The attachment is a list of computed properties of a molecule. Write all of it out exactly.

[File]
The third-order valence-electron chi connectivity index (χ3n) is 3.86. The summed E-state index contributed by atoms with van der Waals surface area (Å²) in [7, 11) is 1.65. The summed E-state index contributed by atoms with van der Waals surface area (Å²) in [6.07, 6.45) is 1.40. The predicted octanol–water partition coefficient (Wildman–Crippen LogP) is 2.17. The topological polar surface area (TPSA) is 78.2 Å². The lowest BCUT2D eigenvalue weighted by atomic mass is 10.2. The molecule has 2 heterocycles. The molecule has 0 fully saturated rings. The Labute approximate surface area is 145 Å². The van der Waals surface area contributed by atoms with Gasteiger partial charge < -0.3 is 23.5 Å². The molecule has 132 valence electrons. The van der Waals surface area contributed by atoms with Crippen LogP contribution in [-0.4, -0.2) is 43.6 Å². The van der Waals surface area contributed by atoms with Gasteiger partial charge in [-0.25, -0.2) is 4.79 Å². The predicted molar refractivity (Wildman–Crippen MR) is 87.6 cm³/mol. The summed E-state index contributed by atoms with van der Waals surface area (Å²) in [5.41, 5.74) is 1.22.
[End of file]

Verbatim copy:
The third-order valence-electron chi connectivity index (χ3n) is 3.86. The summed E-state index contributed by atoms with van der Waals surface area (Å²) in [7, 11) is 1.65. The summed E-state index contributed by atoms with van der Waals surface area (Å²) in [6.07, 6.45) is 1.40. The predicted octanol–water partition coefficient (Wildman–Crippen LogP) is 2.17. The topological polar surface area (TPSA) is 78.2 Å². The lowest BCUT2D eigenvalue weighted by atomic mass is 10.2. The molecule has 2 heterocycles. The molecule has 0 fully saturated rings. The Labute approximate surface area is 145 Å². The van der Waals surface area contributed by atoms with Gasteiger partial charge < -0.3 is 23.5 Å². The molecule has 132 valence electrons. The van der Waals surface area contributed by atoms with Crippen LogP contribution in [-0.4, -0.2) is 43.6 Å². The van der Waals surface area contributed by atoms with Gasteiger partial charge in [-0.25, -0.2) is 4.79 Å². The predicted molar refractivity (Wildman–Crippen MR) is 87.6 cm³/mol. The summed E-state index contributed by atoms with van der Waals surface area (Å²) in [5.41, 5.74) is 1.22.